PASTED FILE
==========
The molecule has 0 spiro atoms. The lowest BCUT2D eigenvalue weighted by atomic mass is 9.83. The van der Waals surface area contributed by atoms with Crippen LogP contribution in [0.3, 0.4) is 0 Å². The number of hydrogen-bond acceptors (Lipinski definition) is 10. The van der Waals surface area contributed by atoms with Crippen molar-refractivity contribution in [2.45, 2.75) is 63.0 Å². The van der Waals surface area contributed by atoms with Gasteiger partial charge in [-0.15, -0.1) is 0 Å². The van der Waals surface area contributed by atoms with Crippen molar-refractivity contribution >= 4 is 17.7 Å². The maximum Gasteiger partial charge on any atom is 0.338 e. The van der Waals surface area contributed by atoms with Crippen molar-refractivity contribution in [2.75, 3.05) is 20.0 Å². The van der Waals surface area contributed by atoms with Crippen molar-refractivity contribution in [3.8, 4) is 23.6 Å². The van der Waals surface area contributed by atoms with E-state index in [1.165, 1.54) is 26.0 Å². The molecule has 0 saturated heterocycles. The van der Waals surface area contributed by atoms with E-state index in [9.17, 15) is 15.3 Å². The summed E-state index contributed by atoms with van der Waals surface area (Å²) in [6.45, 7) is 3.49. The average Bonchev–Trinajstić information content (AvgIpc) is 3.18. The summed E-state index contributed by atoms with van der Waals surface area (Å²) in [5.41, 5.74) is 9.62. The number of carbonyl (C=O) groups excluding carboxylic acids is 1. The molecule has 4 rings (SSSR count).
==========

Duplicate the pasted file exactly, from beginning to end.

The molecule has 0 spiro atoms. The lowest BCUT2D eigenvalue weighted by atomic mass is 9.83. The van der Waals surface area contributed by atoms with Crippen LogP contribution in [0.3, 0.4) is 0 Å². The number of hydrogen-bond acceptors (Lipinski definition) is 10. The van der Waals surface area contributed by atoms with Crippen molar-refractivity contribution in [2.45, 2.75) is 63.0 Å². The van der Waals surface area contributed by atoms with Gasteiger partial charge in [-0.15, -0.1) is 0 Å². The van der Waals surface area contributed by atoms with Crippen molar-refractivity contribution >= 4 is 17.7 Å². The maximum Gasteiger partial charge on any atom is 0.338 e. The van der Waals surface area contributed by atoms with Crippen molar-refractivity contribution in [2.75, 3.05) is 20.0 Å². The van der Waals surface area contributed by atoms with Crippen molar-refractivity contribution in [3.8, 4) is 23.6 Å². The van der Waals surface area contributed by atoms with E-state index in [1.165, 1.54) is 26.0 Å². The molecule has 0 saturated heterocycles. The van der Waals surface area contributed by atoms with E-state index in [9.17, 15) is 15.3 Å². The summed E-state index contributed by atoms with van der Waals surface area (Å²) in [6.45, 7) is 3.49. The average Bonchev–Trinajstić information content (AvgIpc) is 3.18. The summed E-state index contributed by atoms with van der Waals surface area (Å²) in [5.41, 5.74) is 9.62. The number of carbonyl (C=O) groups excluding carboxylic acids is 1. The molecule has 4 rings (SSSR count).